• Inflation: the year-on-year headline inflation increased to 26.4 percent in July, up from 24.5 percent the previous month, the highest in nine years. The food-inflation increased to 32 percent in July 2021, from 28.7 percent in June. The surge in the food index is largely due to the skyrocketing of the indices of oils and fats, cereals, milk and dairy products. The year-on-year food inflation increase was the highest in SNNP (46.8 percent), followed by Afar (36.7 percent), Oromiya (33.9 percent), and Gambela (33.9 percent).
• Exchange Rate: Over the past 12 months, between August 2020 and August 2021, the official exchange rate of the Birr has lost its value by 27 percent against the US dollar. The exchange rate in the parallel markets showed extraordinary spike in the first two weeks of August, putting the depreciation to around 45 percent over the past 12 months as of August. The differential between the two markets widened to a record 44 percent in the first two weeks of August, although it contracted to around 30 percent afterwards. The National Bank of Ethiopia (NBE) ordered all commercial banks to temporarily suspend providing loans backed by land and buildings as collateral.
• Food price trends in Somali Region markets: the prices of wheat flour and rice spiked in Somali markets to a record level, underpinned by the depreciation of Birr at accelerated pace in the parallel markets towards the end of July and early August, sustaining food inflation. The firm upward pressure on the prices of imported cereals; however, modest decline was observed in mid-August due to the moderation in the exchange rate. Prices of maize increased in July in all of the monitored markets of Somali region, underpinned by the elevated prices from the source markets and limited availability owing to the failure of Belg harvest in most of Belg- producing areas of Oromia, SNNP, and Amhara.
• Terms of Trade (TOT) (Shoat to wheat flour): although the price levels of shoat showed an increase in Somali region in July compared to the previous month, the spike in the prices of cereals in the month triggered deterioration of TOT, implying the deterioration of the purchasing power of pastoralists.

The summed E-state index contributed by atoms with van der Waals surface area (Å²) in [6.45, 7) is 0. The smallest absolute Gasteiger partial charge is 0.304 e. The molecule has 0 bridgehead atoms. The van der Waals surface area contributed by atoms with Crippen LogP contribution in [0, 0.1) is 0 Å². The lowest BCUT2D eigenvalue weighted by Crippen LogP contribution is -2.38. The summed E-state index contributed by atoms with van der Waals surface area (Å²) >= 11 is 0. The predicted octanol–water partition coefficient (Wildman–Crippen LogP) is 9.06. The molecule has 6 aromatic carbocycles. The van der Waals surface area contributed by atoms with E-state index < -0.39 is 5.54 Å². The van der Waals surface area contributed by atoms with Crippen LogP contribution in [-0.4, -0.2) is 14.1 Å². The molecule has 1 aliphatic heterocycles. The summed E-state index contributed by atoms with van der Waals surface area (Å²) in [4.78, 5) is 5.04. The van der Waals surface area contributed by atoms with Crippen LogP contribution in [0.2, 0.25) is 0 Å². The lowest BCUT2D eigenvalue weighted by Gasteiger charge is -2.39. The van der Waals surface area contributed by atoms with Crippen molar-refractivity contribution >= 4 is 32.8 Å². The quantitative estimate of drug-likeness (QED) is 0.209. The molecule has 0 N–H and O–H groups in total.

• Minimum food expenditure basket (MEB) in rural Somali Region: The MEB for a household, required to meet its food needs in rural Somali, increased upwards from 1,014 Birr/person/month in June 2021 to 1,065 Birr person/month in July 2021. Compared to the values a year ago, households needed to spend 32 percent more money to meet their essential food needs in rural Somali. The Productive Safety Net Programme (PSNP) cash transfer can cover around 33 percent of the food needs of rural households in Somali region.
• Market and food security outlook: There are no signs indicating that the underlying inflationary pressure on food prices will be abated soon. Prices of locally produced grains are expected to rise further in the coming months due to the season compounded by limited availability following the failure of crop in belg producing areas. The wide differential of the Birr against US$ in the parallel market means imported staple cereals (pasta, rice, wheat flour) in Somali region will remain expensive. This will continue to jeopardize the food security status of poor households that rely on markets to access food and other essential needs.